The duo of azure-attired colleagues of Gandalf and Saruman is one particular of the extensive checklist of concepts that Tolkien wrote into The Lord of the Rings with small elaboration, and then put in the relaxation of his times choosing whether or not to elaborate on them in The Silmarillion. Like Rhûn itself, the two handed geographically out of the scope of Tolkien’s most loved stories, and so out of the necessity of discovering them.

He toyed with different names and distinct origins for them: Perhaps they were being Alatar and Pallando, two wizards who at some point turned true slackers and forsook their mission to chill in Rhûn. Or, possibly, they had been Morinehtar and Rómestámo, two wizards who struggled extensive to dilute what they could of Sauron’s affect in the east of Middle-earth, with out whose do the job the Dark Lord definitely would have overrun Gondor and the relaxation of Eregion.

In the conclude, we know extremely minimal about what Tolkien would have meant for the Blue Wizards had he finished his opus, besides that they traveled significantly farther east than the other individuals and stayed there. It’s attainable that this link to Rhûn will at some point transform into a relationship to the Blue Wizards.

But wait around, there’s one a lot more issue.

It is the moon

A photo of the moon.

It is the moon.
Photo: Jasper Jacobs by using Getty Images

The other likely trace about the Stranger this episode is in his celestial origin, his seeming emphasis on the stars, a telling shot of him gazing up at the moon, and the quite moon-reminiscent emblem on the Ascetic’s disk.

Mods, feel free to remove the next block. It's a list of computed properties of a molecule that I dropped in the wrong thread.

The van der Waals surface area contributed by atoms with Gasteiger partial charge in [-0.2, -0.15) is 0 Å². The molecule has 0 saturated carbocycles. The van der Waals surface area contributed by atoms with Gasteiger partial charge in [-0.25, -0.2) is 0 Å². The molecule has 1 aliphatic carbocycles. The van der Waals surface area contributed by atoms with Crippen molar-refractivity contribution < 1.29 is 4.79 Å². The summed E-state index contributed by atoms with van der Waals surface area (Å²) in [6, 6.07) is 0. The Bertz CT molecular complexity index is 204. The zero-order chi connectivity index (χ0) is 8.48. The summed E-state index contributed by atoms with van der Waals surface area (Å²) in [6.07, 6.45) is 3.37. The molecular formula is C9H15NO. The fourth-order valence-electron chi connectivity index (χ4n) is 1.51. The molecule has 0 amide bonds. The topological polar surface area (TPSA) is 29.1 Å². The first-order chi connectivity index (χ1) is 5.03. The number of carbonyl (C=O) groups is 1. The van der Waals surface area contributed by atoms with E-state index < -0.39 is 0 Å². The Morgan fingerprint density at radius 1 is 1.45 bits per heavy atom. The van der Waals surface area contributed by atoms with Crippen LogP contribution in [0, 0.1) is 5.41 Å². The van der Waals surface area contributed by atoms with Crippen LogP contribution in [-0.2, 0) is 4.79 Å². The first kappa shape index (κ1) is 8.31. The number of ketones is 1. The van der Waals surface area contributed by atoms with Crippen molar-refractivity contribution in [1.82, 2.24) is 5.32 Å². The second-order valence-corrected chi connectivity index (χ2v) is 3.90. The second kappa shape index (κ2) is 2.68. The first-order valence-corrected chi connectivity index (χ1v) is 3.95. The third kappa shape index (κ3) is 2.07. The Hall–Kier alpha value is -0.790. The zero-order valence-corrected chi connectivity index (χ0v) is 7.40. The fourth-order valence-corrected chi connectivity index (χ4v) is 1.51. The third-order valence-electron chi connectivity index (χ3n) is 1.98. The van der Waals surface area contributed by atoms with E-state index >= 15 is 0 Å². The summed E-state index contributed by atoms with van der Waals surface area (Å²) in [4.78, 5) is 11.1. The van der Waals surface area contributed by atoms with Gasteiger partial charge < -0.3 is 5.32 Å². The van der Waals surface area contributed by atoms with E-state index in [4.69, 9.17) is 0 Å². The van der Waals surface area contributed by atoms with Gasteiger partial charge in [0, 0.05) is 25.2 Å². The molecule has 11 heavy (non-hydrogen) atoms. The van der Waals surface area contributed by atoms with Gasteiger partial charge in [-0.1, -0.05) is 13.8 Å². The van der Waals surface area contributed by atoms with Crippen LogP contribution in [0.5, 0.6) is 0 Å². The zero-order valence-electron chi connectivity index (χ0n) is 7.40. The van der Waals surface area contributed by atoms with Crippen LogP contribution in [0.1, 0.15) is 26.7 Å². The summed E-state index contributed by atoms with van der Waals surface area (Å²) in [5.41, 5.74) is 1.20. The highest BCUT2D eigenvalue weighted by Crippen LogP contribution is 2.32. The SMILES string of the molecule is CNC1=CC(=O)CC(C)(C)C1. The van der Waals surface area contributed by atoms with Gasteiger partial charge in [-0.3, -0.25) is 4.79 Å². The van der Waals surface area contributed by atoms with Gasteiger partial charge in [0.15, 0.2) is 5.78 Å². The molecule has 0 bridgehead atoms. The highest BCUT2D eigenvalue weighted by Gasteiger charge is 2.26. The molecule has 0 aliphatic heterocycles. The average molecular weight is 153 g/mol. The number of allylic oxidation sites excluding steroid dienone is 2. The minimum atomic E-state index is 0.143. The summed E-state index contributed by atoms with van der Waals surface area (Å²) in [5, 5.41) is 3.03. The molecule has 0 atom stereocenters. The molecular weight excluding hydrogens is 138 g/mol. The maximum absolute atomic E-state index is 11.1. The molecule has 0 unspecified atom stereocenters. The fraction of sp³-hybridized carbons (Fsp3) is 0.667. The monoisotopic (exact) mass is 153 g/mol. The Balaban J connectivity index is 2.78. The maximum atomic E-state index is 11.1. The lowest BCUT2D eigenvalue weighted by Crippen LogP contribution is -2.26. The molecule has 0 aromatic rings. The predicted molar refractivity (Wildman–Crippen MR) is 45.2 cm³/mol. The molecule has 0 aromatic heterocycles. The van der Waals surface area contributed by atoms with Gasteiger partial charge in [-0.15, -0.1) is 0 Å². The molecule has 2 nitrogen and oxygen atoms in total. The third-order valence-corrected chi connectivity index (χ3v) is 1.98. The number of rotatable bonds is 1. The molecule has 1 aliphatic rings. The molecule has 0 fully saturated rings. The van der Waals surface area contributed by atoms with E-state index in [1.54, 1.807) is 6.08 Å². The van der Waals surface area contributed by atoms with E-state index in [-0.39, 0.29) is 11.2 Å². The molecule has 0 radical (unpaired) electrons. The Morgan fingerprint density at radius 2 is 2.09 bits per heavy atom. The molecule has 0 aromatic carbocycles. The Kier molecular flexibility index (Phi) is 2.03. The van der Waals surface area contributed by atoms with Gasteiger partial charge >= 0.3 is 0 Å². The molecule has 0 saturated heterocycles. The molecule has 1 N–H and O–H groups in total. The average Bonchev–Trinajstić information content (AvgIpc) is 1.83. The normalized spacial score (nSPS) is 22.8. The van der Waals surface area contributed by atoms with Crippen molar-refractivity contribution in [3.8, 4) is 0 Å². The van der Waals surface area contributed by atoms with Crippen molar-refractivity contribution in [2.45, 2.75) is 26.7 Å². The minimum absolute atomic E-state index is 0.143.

The Stranger could be the Male in the Moon.

This could seem like a joke, but in Tolkien’s Center-earth, the sunshine and moon had their possess very certain origin tale. You may possibly have heard about how Galadriel’s war in opposition to Morgoth began when he ruined a few of glowing trees. Well, at the time, people trees (and the stars in the sky) have been the only resources of organic mild in the environment. The sunshine and moon had been designed to substitute them, glowing ships that ended up piloted as a result of the sky and beneath the earth by a couple of Maiar, beings of the similar purchase as Sauron and Gandalf.

The moon’s vessel was piloted by the Maiar Tilion, who was known for his unreliability — his unrequited crush on the Maiar piloting the sun is the rationale for why the moon often appears in the sky with the sun. And the legend of the person who pilots the moon even attained “modern” hobbits, who have tales and tracks (just one a parody of “Hey Diddle Diddle”) about the foolish issues that ensued throughout the bumbling Male in the Moon’s visits to Center-earth.

Metatextually, Center-earth’s moon is a combination of Tolkien’s lore of the elves, and the tales he told to entertain his young children — just like Tom Bombadil and hobbits them selves. The Guy in the Moon appeared both of those in Roverandom, a tale the professor invented to consolation his son right after he misplaced a beloved toy at the seaside and in the once-a-year letters he wrote and illustrated for his little ones in the voice of Father Xmas.

But no matter if the Stranger is the Gentleman in the Moon or a Blue Wizard, it appears these milky-white-clad strangers from Rhûn know a little something about him. We’ll have to hold out and see when The Lord of the Rings: The Rings of Electric power decides to solve this specific thriller.